The first analogy portrays what could be meant by something having dispositions `according to its actuality', and is an analogy with the reception of heat and light of the sun by parts of the earth. In this process, with days and seasons etc., there is a great variety of reception by all the different geographical regions, but (since Copernicus) this is not to be attributed to variability in the sun itself. Rather, the sun is (or may be) constant, but all the variation is in the earth, its parts themselves, and in their circumstances with respect to the sun. The earth thus receives heat and light `according to its (static) actuality'. If furthermore the name `the sun' can include all the heat and light from it, then there is a sense in which the sun `provides' the earth with energy by being `immanent' in the earth's atmosphere.
Another analogy for the `reception' of life according to actual form is the consumption of food and drink by living organisms. Here, quite clearly, the organisms receive what is necessary for their life, and they only receive it according to how their form allows them to digest the different kinds of foods etc. The same food may be received quite differently by different organisms, according to their actual forms.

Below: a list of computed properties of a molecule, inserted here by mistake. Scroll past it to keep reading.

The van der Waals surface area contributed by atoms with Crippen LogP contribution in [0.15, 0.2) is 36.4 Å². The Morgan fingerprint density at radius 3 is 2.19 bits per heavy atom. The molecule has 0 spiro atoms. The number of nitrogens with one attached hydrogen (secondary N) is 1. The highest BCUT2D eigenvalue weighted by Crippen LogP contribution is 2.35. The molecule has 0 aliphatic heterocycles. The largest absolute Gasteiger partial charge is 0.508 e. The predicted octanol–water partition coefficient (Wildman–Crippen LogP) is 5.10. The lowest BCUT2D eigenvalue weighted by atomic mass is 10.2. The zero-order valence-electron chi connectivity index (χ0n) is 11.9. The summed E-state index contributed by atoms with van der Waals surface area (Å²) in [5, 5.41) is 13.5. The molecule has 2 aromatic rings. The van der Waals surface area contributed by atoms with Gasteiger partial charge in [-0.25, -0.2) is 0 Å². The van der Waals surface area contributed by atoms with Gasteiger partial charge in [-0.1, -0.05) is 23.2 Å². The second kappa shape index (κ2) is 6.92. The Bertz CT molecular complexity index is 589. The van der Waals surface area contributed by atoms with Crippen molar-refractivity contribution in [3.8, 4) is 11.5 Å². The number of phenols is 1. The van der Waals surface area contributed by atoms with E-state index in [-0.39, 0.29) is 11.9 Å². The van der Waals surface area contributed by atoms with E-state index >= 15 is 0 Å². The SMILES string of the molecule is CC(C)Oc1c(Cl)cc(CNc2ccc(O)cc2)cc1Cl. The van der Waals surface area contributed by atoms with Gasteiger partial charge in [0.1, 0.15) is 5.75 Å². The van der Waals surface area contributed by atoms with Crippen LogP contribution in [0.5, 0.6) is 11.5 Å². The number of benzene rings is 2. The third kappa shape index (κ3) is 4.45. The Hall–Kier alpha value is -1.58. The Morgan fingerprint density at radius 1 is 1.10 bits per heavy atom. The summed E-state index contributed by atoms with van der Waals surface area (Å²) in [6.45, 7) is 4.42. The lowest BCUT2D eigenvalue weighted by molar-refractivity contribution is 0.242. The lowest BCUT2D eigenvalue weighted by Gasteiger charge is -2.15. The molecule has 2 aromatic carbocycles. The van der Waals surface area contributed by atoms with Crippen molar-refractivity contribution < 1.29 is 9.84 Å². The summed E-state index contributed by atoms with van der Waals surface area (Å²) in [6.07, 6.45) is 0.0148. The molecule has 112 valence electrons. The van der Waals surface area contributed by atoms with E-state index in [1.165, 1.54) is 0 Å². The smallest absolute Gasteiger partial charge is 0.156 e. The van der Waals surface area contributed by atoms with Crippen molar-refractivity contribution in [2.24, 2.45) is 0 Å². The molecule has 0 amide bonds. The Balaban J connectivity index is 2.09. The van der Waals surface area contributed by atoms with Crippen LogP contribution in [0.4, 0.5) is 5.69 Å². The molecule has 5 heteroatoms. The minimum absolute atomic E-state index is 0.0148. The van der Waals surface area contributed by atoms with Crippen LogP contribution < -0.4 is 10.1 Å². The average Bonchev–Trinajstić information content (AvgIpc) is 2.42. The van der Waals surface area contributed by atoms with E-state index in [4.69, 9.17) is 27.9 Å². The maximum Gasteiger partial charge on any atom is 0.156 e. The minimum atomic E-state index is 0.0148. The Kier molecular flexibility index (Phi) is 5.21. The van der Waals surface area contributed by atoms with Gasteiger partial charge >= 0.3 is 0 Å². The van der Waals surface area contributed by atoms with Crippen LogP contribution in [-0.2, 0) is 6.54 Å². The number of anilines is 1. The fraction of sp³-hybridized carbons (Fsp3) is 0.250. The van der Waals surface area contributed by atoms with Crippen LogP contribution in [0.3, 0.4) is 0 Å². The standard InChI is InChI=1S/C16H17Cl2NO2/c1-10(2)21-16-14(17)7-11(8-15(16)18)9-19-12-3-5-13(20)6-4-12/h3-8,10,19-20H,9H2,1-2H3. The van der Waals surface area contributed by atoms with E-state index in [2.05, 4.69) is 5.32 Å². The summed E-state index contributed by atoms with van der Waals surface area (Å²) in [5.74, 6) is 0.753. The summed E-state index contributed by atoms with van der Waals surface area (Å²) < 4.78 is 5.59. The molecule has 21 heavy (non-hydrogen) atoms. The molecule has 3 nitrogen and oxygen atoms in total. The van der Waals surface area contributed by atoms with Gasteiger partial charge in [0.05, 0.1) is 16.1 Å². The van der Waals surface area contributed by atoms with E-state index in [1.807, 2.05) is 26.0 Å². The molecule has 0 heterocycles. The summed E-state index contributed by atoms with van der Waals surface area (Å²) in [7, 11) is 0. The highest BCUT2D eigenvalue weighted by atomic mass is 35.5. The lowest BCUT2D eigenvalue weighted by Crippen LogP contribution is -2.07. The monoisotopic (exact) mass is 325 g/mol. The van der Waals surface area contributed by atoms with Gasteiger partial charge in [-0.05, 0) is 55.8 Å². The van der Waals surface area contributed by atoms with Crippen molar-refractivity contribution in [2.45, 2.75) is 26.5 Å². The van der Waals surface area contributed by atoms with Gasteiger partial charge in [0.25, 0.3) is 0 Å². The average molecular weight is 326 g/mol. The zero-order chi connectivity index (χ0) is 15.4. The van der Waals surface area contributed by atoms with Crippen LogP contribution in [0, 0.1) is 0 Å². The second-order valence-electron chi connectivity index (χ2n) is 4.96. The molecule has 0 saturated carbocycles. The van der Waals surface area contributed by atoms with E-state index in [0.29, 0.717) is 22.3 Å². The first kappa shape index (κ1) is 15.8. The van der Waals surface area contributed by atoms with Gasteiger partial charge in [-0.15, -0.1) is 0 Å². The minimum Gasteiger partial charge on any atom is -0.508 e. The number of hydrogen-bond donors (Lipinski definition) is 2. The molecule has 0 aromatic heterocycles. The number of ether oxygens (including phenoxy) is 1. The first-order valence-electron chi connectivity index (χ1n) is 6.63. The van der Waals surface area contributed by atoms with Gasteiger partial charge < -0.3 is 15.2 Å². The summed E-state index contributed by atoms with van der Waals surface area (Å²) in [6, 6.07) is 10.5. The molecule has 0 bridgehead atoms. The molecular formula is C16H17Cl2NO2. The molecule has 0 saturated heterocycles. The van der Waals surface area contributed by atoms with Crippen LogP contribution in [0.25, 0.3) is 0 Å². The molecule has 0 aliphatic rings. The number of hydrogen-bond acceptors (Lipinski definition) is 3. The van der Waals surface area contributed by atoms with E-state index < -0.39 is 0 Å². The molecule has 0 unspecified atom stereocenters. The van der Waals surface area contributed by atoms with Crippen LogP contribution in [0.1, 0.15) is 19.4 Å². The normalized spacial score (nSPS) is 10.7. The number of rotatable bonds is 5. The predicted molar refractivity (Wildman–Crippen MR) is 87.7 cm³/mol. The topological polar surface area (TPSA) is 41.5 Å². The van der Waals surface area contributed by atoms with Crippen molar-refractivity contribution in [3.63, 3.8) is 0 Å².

One essential part of the DDI thesis is that natural beings have their dispositions provided for them, but, notwithstanding this, that they can act `as if' from themselves in an autonomous manner. Although this makes little difference to the behaviour of atoms and electrons, it is important for living creatures. We do not have an occasionalism then, with the Divine `living through' a person. We do not have, for example, people having no influence on the time of their actions, and thus no control as agents should control their behaviour. For a living being to have its dispositions provided properly, it must be able to `retain' them, so that it can freely use them when it sees fit. Only in this way can we have any autonomy of created beings in the face of the seeming dominance of Divine Immanence. The freedom that creatures can have is the freedom to act as they want, at times that they choose, with their actions appearing both to themselves and to others to be as if from their own nature.